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Volkswagen Play An Absolute Blinder With Its Superbowl LVIII Ad

Updated: Feb 17

Have You Seen Volkswagen’s Latest Ad? You Should Do; It’s Epic

Once upon an early 1990’s time there was a budding copywriter who dreamed of becoming half of the creative team behind Volkswagen’s iconic tv ad campaigns. Which meant he’d be employed by DDB.

Or to afford them their predictably wordy advertising agency full title; Doyle Dane Bernbach

And that’s because he loved both cars and advertising. So this seemed like the natural fit for his creative skills.

That budding copywriter went on to become the author of this blog (and THIS ONE), whilst Volkswagen adverts continued to be ever more engaging and witnessed by millions as the years progressed. 

You see, nobody, and we mean, NOBODY, created memorable automotive TV ads in anywhere near the same ball park as Volkswagen did.

Since day one, it’s always been the case.

Volkswagen's very tight working relationship with the aforementioned DDB saw them as the brand that arguably invented modern advertising as we now know it.  

During the 1950’s and 60’s DDB was untouchable, with the Manhattan-based (where else?! have you never watched, ‘Mad Men?’) ad agency responsible for creating some of VW’s most iconic ad campaigns.

Famous press ads included the seminal, ‘Lemon’; while TV ads in the 1980’s and 90’s heyday which inspired me included ‘Changes’

Few Car Makers Touch The Emotional Nerve Quite Like VW

All of which backstory-regaling leads us to the planet’s biggest annual sporting event, Taylor Swift, #cancelculture and Veedub’s very latest ad.

An ad that’s not without controversy as it happened.

More of which later.

Firstly, and primarily though, let’s focus on the positives of an ad which was debuted during this year’s Superbowl showdown.

And was so evocative that it almost stole Taylor Swift’s (and her entourage's) much-publicised thunder. To many NFL fans her presence alone ran a serious risk of overshadowing this global sporting phenomenon.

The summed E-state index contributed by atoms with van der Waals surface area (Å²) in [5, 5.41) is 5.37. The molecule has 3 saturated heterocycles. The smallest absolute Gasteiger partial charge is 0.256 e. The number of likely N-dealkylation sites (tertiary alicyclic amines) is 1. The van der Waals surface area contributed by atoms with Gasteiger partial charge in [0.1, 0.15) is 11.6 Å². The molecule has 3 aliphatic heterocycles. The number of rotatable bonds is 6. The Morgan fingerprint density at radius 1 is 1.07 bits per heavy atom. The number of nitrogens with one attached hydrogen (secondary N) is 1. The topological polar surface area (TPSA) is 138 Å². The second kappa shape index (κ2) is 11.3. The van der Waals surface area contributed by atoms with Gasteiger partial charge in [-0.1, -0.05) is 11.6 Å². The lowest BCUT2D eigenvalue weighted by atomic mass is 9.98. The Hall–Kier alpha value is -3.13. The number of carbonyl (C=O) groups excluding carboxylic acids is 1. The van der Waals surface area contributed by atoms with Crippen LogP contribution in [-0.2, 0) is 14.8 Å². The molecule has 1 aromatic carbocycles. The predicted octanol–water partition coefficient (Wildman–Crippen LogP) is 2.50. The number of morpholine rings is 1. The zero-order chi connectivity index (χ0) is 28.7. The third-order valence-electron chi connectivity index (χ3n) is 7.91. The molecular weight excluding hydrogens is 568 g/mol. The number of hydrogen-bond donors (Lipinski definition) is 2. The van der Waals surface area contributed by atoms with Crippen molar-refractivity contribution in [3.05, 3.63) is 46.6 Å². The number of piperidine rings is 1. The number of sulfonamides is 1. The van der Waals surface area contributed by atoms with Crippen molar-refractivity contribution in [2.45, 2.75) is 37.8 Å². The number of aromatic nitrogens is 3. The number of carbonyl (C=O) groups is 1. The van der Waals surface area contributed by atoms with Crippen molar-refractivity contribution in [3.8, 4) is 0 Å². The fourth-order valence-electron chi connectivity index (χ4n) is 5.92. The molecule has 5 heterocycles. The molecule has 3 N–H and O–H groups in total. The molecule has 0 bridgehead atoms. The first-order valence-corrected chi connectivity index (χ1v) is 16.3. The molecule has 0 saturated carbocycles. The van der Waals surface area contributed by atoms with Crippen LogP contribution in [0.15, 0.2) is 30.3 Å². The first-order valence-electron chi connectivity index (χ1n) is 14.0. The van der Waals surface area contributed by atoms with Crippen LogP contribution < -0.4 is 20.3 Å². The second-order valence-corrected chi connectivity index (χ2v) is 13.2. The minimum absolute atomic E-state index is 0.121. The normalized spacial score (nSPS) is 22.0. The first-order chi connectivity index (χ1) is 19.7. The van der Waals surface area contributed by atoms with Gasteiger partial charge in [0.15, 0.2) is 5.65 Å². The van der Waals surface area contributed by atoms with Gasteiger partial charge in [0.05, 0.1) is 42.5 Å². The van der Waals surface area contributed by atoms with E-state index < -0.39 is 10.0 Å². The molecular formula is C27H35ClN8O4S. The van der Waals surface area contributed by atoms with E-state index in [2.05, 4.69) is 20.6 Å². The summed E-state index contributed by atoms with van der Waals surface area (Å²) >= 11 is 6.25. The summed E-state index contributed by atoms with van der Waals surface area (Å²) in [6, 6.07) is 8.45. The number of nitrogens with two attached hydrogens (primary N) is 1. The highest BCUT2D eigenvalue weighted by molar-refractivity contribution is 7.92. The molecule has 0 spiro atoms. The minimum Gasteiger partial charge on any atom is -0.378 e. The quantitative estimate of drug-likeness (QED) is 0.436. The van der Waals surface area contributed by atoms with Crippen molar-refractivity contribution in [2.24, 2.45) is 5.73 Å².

Volkswagen’s current ad agency clearly did what its predecessors have done since the year dot. Creating memorable, emotion-fuelled ads which are peak societal zeitgeist in the one, full-caffeine hit. 

In terms of ‘An American Love Story’ we were treated to a couple of minutes of escapist and overtly nostalgia-driven snapshots, seen through the filtered lens of all our automotive back catalogues.

Only set to an emotion-tugging Neil Diamond soundtrack.

Everything thrown into a cinematic monologue which placed generations of Volkswagens at the epicentre of American history and culture. With colourful references to everything era-defining from Woodstock and the Herbie movie franchise to Star Wars and The Simpsons.  

In typical Volkswagen advertising style the viewer couldn't help but to be reduced to tears of joy as we joined them on this beautiful journey. From late 1940’s monochrome versions of early VW Beetle landings, through to our very own instantly recognisable Insta Age.

History Will Judge Volkswagen For Its Vehicular Heritage

But to some of the more pragmatic observers (as opposed to outspoken critics) it was more about what the ad didn’t touch on, rather than the memory lane-travelling interludes it did. 

‘An American Love Story’ seemingly recounts only 75 years of history taking the viewer on what cynics might be moved to describe as a blinkered journey back to a timeline which apparently only started in 1949.

When in fact Volkswagen came into being some 12 years earlier. Subsequently glossing over VW’s initial (and difficult) Nazi connections.

Although playing Devil’s Advocate for a moment, the 75 does pivotally reference the number of years which the German automotive brand has appeared on American shores.

And choosing Neil Diamond as the lyrical support is apparently representative of ‘diamond’ jubilees, not corporate absentmindedness. 

It’s an argument we have no intention of involving ourselves in, when instead we simply wish to share the beauty of automotively-inspired creativity as its consummate best. 

Crafted in an automotive fashion that VW and VW alone could only ever do.


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